Governor's budget cuts will hit Lassen County
Ketelsen said the release of 22,000 inmates with 20 months or less left to serve in prison is the big ace in Schwarzenegger’s proposal and may have direct impact on Lassen County.
District 2 Supervisor Jim Chapman said a recent publication suggested the governor plans to target inmates in nine or 10 of the 30 fire camps, 18 of which are run by the California Correctional Center in Susanville.
District 3 Supervisor Lloyd Keefer agreed, saying the strategy is to “pick the ones that they know are going to be more sensitive to the public response and raise a big fuss.”
Not only would releasing camp inmates reduce fire protection in Lassen County, Chapman said, it would also lower the amount of reimbursement the city of Susanville receives for the impact of the prison on the city budget.
“Even if they took 2,000 of the 22,000 being released, that’s going to have a direct financial impact on the local area,” Chapman said
“Not only that,” Ketelsen said, “but the data shows that there’s a 70 percent recidivism rate. So, if you put these people back on the street and there’s 70 percent going back anyway, you have all the additional costs to the local agencies of arrest, prosecution and sending them back.”
Judges may be faced with sentencing convicted felons to less than 20 months in prison only to have them released back onto the street.
“It’s designed to hit a very sensitive nerve so that the legislature is incentivized to do something about raising revenue somewhere else instead of coming up with the same old solution,” Ketelsen said.
Schwarzenegger’s prison-release proposal is odd, Ketelsen said, because the governor is, at the same time, paying the justice department to fight a proposal to release the exact same number of inmates from the state prison system in response to lawsuits pending in appeals courts.
“Interesting on the one hand he’s fighting the judges from ordering that and at the same time he’s indicating that that’s how he’s going to help balance the budget,” Ketelsen told the Board of Supervisors at its Jan. 22 meeting.
He added no one knows what will be included in the final budget when the legislature approves it in the summer.
“It’s not always very clear exactly how it translates to Lassen County,” Ketelsen said.
“Everything you translate now, I guarantee you come May or June it will probably be the flip side,” said Chapman.
It’s clear the governor will cut 10 percent of funding for Williamson Act preservation of agricultural land, Ketelsen said.
The California Land Conservation Act of 1965 — commonly referred to as the Williamson Act — allows the county to contract with private landowners to restrict specific parcels of land to agricultural or related open-space use.
In return, landowners pay lower property taxes because the land is used for farming and open space and doesn’t attain full market value.
“At least from the department of finance’s point of view, it’s a permanent cut and will, in fact, happen,” Ketelsen said.
If the state cuts 10 percent from Williamson Act contracts each year, Ketelsen said, the board may have to send cancellation notices to those with 10-year contracts.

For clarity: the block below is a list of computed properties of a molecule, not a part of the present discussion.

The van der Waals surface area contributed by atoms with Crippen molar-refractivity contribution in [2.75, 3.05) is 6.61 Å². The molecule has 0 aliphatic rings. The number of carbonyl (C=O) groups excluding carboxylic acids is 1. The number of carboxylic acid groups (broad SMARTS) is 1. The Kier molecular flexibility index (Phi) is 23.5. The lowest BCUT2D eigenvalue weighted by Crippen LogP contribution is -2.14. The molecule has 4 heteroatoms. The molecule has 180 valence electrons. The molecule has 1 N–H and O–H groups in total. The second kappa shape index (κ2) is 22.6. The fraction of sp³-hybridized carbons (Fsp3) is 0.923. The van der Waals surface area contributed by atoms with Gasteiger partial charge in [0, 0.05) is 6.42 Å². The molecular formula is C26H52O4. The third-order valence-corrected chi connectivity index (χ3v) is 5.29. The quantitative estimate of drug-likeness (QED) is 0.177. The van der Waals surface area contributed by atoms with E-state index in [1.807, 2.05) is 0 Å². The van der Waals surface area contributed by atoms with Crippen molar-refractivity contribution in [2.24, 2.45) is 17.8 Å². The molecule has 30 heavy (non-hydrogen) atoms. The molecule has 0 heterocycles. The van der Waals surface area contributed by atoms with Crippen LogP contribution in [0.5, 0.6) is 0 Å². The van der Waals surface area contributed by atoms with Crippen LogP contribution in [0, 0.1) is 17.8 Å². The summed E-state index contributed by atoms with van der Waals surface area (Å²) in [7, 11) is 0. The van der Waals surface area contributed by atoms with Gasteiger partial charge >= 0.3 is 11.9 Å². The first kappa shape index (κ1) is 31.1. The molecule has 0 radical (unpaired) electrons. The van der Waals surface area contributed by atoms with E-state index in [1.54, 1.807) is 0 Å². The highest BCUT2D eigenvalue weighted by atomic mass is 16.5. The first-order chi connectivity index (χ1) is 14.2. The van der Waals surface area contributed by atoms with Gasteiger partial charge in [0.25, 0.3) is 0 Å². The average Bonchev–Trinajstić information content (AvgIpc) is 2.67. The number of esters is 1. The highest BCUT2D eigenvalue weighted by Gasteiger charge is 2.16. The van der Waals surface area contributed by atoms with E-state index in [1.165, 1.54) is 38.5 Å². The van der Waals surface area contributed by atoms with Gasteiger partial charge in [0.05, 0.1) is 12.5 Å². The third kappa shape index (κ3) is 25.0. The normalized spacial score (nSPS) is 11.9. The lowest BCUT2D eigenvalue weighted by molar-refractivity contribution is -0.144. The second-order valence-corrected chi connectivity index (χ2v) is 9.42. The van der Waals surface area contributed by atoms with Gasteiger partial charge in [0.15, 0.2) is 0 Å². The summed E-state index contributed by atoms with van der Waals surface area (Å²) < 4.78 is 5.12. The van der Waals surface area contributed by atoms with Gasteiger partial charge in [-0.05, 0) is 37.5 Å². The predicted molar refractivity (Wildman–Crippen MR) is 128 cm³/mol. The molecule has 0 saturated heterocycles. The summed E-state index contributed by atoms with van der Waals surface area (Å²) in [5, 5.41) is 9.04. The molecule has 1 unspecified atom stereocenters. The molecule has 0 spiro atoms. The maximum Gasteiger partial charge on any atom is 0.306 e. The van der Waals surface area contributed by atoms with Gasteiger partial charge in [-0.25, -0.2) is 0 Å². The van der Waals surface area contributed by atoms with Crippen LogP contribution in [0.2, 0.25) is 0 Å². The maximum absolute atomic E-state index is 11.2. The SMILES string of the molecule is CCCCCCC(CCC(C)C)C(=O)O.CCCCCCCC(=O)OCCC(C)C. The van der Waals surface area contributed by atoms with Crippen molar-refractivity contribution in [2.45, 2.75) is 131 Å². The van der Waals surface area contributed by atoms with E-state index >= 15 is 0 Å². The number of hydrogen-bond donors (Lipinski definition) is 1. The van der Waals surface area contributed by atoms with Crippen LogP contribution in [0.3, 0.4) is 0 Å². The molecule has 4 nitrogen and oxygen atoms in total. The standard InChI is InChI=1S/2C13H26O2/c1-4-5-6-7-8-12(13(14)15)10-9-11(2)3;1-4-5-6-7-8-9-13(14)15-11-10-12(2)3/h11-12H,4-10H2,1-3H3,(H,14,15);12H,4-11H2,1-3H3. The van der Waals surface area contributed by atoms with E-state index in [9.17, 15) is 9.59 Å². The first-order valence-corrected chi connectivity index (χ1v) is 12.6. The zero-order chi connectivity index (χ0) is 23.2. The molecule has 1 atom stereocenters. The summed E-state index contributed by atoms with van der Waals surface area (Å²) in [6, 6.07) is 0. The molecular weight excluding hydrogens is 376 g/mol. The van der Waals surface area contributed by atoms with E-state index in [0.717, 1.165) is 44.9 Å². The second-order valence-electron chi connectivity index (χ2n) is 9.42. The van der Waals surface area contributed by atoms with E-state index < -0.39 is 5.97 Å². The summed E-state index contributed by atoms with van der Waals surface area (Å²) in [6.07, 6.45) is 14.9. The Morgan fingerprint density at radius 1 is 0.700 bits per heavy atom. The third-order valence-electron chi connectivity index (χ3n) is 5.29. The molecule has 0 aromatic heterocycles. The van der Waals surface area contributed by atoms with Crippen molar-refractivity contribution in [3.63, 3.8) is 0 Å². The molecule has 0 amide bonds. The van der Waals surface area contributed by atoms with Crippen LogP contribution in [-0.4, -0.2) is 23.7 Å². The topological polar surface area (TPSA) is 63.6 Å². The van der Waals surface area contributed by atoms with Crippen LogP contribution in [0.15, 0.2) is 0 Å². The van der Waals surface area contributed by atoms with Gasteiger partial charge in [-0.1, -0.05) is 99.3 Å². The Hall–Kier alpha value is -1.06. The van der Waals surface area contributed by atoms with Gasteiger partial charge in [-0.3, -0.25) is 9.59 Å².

“Because by the year 10, you’re going to have 100 percent of your subvention gone,” he said, later adding the notices won’t save the county any money for 10 years.
Some counties already put specific language in each Williamson Act contracts saying they will automatically non-renew if the state cuts the subvention funds supporting the tax break.
He said the board may want to put a similar notice in new contracts and discuss sending cancellation notices.
“I’ve heard this dialogue on the Williamson Act at least five times and this time it sounded more serious,” Ketelsen said. “It’s not a lot of money and that’s always the argument. ‘Why are you doing this? It has such a dramatic effect on each of the counties and it doesn’t really do you any good.’”
“Did you tell them that 10 percent of nothing is still nothing?” Chapman asked.
Ketelsen added he will bring the board a list of other items in the governor’s budget that will affect Lassen County as soon as county staff analyzes each item.
“The dialog is unfolding and the story isn’t yet completely told. So, we will bring it back to you in a month with a lot more detail.”
Though Proposition 1A in 2004 prevented the state from raiding local revenue, Ketelsen said the governor’s budget cuts are an attempt to force Republicans to raise revenue somewhere else.
From the early 1990s until 2004, the legislature and various governors shifted more than $40 million in property taxes from cities, counties and special districts to help the state meet its budget needs.
The tax raid left local communities struggling to fund services such as law enforcement, fire protection, emergency medical response, healthcare, parks and libraries.
The state also imposed billions in additional costs on local governments by mandating programs and services only partially funded or not funded at all by the state.
Proposition 1A requires the state to reimburse local governments for the cost of mandated programs and services. If the state fails to provide reimbursement to local governments for state-mandated local programs, the mandate must be suspended, except for specified employee rights and benefits.
The state may borrow local government funds if the governor declares a fiscal necessity and two-thirds of the legislature approves. All borrowed funds must be repaid within three years.
Ketelsen called the pressure on Republican legislators to raise revenue by some other means an interesting political science study.
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